My paper crafting class has been keeping me ever so busy these days! This is the project I designed and created for our first class in July.
It reminds me so much of my youth… For most of my young life, we hung laundry out on rope lines in the yard to dry. When I was about ten years old, it became one of my chores in the summer months. I had been pulling clothes off the line and stacking them in a basket for mother after school since I was six or seven but hanging them was a much bigger responsibility and heftier task.
With my mother, it had to be done just so… no drooping lines or sloppily hung clothes on the line. We had long wooden poles with a notch in the top to push the middle of the clothes line up if the weight of the wet laundry caused the line to droop. The clothes pins had to be kept clean, as well, so they didn’t leave marks on the clean laundry.
We had a dryer by the time I was twelve or so but, as far as my mom was concerned, nothing could match the wonderful smell of clothes hung out in the sun to dry and, I suppose, my labor was cheaper than the cost of running the dryer! So the dryer went unused most of the time when the weather was good.
(Years later, when I was a young married woman with a washer and a dryer close at hand, I hung out the sheets, towels and the diapers whenever possible in the warm weather so I could enjoy that wonderful, fresh smell of the newly changed linens on the bed or clean towels in the bathroom (or diapers on the baby’s bottom!) The apple didn’t fall far from the tree, I suppose.)
BD (Before Dryer), on rainy days or cold winter days, we hung the laundry on lines in the basement. In the winter, the old-fashioned furnace was chugging out heat and the clothes dried as quickly as they had out in the sun.
On days when it might rain, Mother was alway calculating when to do the washing and hanging of the laundry so as to maximize the time on the line. Sometimes, by the time I woke up on a Monday morning, the washing for a family of five (at the time) was almost done and most of it already on the line in hopes that the rain would hold off long enough for everything to dry. Mom believed that the sunshine had magical properties for sanitizing everything and brightening the whites. There was none of the usual slow motion daydreaming for me while hanging out clothes on those days.
Can you believe I still wash the white things first and the dark things last? Mother did that so that the “whites” were on the line the longest amount of time (so the sun would brighten them) and the “darks” the shortest (so they didn’t fade).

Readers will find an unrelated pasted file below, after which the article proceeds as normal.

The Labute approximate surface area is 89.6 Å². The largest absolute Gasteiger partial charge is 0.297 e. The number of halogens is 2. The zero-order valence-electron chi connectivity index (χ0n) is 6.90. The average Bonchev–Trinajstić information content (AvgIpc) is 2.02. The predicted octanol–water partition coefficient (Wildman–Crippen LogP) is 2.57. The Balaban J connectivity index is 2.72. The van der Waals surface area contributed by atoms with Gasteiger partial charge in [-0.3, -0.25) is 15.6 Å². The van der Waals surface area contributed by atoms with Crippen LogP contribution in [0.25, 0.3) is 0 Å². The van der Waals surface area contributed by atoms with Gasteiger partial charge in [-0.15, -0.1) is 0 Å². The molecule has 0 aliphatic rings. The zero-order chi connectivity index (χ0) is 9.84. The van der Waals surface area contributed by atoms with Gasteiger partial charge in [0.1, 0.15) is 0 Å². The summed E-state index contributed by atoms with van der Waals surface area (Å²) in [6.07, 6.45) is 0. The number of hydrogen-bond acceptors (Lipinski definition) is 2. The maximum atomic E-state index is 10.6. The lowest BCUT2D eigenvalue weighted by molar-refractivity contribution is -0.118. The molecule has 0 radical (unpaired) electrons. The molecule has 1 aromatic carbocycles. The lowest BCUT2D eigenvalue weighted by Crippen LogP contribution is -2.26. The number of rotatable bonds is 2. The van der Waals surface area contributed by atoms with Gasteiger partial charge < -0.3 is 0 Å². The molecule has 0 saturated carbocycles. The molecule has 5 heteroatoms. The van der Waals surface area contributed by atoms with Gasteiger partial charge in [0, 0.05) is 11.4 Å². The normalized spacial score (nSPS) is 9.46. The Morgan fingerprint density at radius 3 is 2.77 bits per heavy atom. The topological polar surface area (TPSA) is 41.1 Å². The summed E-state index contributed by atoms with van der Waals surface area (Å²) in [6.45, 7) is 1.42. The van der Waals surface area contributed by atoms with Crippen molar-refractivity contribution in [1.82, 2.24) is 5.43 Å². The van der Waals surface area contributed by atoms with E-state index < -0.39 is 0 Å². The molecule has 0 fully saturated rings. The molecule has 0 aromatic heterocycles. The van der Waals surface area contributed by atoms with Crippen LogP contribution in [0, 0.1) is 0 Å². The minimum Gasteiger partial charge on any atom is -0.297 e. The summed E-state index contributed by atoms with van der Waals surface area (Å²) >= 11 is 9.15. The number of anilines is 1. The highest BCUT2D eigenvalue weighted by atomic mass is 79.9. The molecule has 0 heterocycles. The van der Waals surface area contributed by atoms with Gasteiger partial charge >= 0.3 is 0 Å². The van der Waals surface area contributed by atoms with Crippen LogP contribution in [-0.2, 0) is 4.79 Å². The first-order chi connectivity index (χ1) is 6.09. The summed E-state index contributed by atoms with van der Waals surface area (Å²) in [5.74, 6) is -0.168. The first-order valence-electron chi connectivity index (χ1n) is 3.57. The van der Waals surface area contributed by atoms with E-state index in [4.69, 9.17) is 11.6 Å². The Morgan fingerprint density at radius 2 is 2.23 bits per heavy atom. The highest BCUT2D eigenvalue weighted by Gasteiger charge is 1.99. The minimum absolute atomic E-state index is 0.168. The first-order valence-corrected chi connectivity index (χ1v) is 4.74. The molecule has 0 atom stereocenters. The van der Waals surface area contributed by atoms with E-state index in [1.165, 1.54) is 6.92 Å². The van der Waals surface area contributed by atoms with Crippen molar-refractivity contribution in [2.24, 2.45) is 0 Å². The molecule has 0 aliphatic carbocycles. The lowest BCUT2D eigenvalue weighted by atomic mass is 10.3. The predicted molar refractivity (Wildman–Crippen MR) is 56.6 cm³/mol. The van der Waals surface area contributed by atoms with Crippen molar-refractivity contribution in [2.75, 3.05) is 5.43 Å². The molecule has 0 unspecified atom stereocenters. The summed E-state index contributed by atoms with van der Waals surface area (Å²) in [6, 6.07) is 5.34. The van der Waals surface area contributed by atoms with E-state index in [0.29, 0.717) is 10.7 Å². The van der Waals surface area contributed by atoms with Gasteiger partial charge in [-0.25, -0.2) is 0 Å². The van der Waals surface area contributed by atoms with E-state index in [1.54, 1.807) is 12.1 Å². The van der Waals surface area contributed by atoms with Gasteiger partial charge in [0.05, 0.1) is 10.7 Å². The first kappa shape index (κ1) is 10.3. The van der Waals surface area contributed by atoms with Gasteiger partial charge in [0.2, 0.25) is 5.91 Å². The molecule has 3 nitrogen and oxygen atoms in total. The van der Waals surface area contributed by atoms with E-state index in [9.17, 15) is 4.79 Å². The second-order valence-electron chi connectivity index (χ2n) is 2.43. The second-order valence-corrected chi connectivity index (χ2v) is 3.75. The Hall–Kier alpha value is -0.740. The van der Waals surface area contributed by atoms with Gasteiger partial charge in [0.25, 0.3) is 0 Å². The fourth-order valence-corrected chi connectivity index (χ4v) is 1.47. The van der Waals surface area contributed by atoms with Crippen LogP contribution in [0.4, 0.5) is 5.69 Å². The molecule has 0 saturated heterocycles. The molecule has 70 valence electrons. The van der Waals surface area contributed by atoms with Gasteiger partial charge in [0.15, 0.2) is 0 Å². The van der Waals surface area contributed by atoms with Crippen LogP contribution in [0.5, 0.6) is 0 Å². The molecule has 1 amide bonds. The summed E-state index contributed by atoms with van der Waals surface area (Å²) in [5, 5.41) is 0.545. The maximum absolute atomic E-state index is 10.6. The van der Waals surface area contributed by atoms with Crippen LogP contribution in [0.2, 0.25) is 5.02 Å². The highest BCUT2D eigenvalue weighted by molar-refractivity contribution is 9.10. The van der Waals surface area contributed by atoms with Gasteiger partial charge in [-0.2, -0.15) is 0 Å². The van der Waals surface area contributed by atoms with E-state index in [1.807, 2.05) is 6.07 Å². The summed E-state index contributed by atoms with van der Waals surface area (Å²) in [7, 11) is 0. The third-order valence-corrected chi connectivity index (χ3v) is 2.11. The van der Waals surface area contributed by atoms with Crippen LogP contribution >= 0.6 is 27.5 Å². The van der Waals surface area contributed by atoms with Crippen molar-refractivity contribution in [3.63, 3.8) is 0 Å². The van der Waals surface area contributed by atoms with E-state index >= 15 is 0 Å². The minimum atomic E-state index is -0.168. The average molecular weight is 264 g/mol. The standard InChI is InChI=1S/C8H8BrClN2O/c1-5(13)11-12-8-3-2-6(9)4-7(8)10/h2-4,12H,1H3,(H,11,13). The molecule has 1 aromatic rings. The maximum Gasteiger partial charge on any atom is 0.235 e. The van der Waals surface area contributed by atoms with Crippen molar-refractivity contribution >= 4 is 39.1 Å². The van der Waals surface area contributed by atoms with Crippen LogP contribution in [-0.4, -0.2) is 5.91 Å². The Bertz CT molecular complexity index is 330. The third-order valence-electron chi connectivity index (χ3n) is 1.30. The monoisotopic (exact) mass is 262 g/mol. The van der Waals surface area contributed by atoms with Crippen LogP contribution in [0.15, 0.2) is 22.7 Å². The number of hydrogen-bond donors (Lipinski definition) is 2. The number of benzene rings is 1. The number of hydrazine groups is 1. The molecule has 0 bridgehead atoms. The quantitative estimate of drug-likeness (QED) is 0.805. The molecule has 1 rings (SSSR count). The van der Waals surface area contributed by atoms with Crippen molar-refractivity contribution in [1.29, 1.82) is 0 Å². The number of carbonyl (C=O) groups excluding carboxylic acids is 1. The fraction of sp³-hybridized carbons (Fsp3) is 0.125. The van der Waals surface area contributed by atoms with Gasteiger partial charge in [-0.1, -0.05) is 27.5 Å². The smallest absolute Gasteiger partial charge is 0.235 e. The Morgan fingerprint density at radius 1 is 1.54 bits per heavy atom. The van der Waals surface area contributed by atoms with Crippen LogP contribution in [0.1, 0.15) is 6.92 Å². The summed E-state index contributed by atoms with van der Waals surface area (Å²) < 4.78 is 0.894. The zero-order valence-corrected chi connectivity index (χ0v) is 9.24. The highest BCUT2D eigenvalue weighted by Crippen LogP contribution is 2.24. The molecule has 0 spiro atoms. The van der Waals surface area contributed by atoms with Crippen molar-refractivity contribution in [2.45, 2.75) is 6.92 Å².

And, I said “Monday” because Monday was “Wash Day”. Every house in the neighborhood had clothes hanging on lines in the backyards on Mondays unless it was raining all that day… or the lady of the house wasn’t much of a housekeeper (by the neighbor ladies’ standards)… or someone was seriously ill at that house and a visit was in order to see if help was needed!
If Mother miscalculated about the rain, it was a mad race to get everything off the lines outside before they were drenched. It was “all hands on deck” for Mom and any capable children. My brother, Carl, would pull the clothes down off the line and clothes pins would go flying in all directions! I think he gave the clothes an extra hard snap to see how high and far the pins would go. Mother tried to discourage this but we couldn’t help but laugh as the pins went every which way. I’m not sure anything was considered “disposable” in the 1950’s… Every pin had to be rescued by my brother when the rain stopped. I think Carl considered it a fair price for the fun.
Several years ago, I was visiting Amish Country in Indiana and marveled at the fact that every house I saw had laundry hanging out… it took me awhile but then I remembered… it was Monday!
I hope you have enjoyed my card and all the memories it evoked for me. Could you share some of your memories of “Wash Day” when you were younger? Do you know what “sprinkling the laundry” means? Did your mom every keep laundry in the refrigerator? Let me hear from you.
Blessings & Hugs ya’ll…